The beauty of the Volkswagen e-Golf is it’s just like a standard Volkswagen Golf - albeit one without an engine, meaning it’s even more refined than normal. Unlike a lot of cars featured here, it’s also been on sale for a while, making it one of the best used electric cars you can buy right now and one you can pick one up for relatively little outlay.

Plug in an e-Golf at home and it’ll charge in less than five and half hours. That’s well within the realms of overnight for even the shortest of sleepers. A rapid charger when you're on the road will take it to 80% in around 45 minutes.

Hyundai Ioniq

Year launched: 2016

Hyundai Ioniq Review 2023

Designed from the start as an electric car (although also offered as a hybrid and plug-in hybrid model), the Hyundai Ioniq comes with a long transferable warranty and represents extremely good value for money. It’s also got a pleasant interior and a fairly big boot, making it a very sensible electric car if you're looking for something to cart the family round in.

A 7kW home electric car charger will add 80% of charge in a little over six hours. If you’re heading on a road trip, a 50kW rapid charger will do it in less than an hour.


Year launched: 2019

MG ZS EV Review 2021 frontleft exterior

The MG ZS EV is the UK’s most affordable electric family car and there’s lots to like about it. It can cover 273 miles between charges, it’s a very practical choice (no less spacious than the petrol model, in fact) and is considerably cheaper than alternatives like the Kia e-Niro.

Buy a pre-facelift MG ZS EV with the 44.5kWh battery and it can be fully charged in around six and a half hours using a 7kW home charger. A 50kW rapid charger will top it up in around 40 minutes.

Hyundai Kona Electric

Year launched: 2019

Blue Hyundai Kona Electric

The Hyundai Kona Electric is one of the most in-demand electric car right now - and for good reason. It’s a crossover SUV that’s great to drive and, in 64kWh form, can travel up to 279 miles between charges. It also comes with a five-year, unlimited mileage warranty which can be transferred to the second owner.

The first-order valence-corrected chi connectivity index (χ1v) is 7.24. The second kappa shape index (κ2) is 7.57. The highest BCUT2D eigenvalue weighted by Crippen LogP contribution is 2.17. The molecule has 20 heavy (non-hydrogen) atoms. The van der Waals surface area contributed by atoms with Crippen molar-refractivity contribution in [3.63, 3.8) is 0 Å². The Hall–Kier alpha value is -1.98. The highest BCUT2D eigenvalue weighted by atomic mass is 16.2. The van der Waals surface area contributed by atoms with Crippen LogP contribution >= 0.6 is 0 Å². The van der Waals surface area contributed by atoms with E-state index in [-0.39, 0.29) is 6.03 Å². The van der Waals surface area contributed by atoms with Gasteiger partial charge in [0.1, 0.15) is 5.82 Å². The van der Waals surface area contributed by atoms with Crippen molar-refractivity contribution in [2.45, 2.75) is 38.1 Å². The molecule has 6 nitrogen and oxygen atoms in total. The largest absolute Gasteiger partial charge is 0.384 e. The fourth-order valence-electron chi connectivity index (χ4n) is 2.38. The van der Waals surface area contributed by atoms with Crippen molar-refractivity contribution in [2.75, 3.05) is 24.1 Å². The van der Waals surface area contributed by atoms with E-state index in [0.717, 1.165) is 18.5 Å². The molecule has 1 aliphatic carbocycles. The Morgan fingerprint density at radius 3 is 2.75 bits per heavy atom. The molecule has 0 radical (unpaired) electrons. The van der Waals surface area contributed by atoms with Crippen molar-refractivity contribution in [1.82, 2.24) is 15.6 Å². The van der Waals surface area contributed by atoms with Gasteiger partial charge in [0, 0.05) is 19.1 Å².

The popular 64kWh model takes about seven and a half hours to receive a full charge at a 7kW home charge point, but the 39kWh model (which was dropped in 2020) can be topped up in a little over six hours. This can travel up to 180 miles between charges, which will be plenty for a lot of drivers.

Kia Niro EV

Year launched: 2022

Kia Niro EV Review 2023: front driving

The Kia Niro EV is essentially a slightly bigger, more practical (and more expensive) version of the Hyundai Kona Electric. Like the Hyundai, you can buy 39kWh or 64kWh models, with the bigger-battery version being by far the most popular thanks to its 282-mile range.

If you want an electric car that’s fast to charge, you’ll want the standard-range Kia Niro EV, though. Like the Kona, this can be fully charged using a 7kW charger in around six hours and 10 minutes. A rapid charger will top it up to 80% in less than an hour.

Nissan Leaf

Year launched: 2018

Nissan Leaf Review 2024 frontright exterior

You know what you’re getting with the Nissan Leaf. It’s a no-nonsense electric car that’s big enough for family life and popular enough that you can be picky about which colour and model you want.

While the E+ model is tempting for its impressive 239-mile range, the standard car will be sufficient for a lot of drivers. It can cover up to 168 miles between charges and a 7kW home wallbox will charge it to 100% in around seven and a half hours. That means it’ll easily be charged overnight.

Rather than using a petrol or diesel engine, electric cars use electric motors to make then move. Obviously, rather than refuelling with petrol or diesel, you’ll need to plug an electric car in to charge it, with charge times varying depending on the size of the battery and the power of the charger used.

Electric cars can be more expensive than petrol or diesel rivals, primarily because its pretty new technology, but they’re coming down in price. You can buy a used electric car from around £5000, while new ones start from around £17,000 (that's after the Government’s plug-in car grant).

The Smart EQ ForTwo has one of the best recharge rates. The battery can be boosted from 10 to 80% in three and 20 minutes. The MINI Electric is also impressive, with a recharge rate (from zero to 100%) in three and half hours.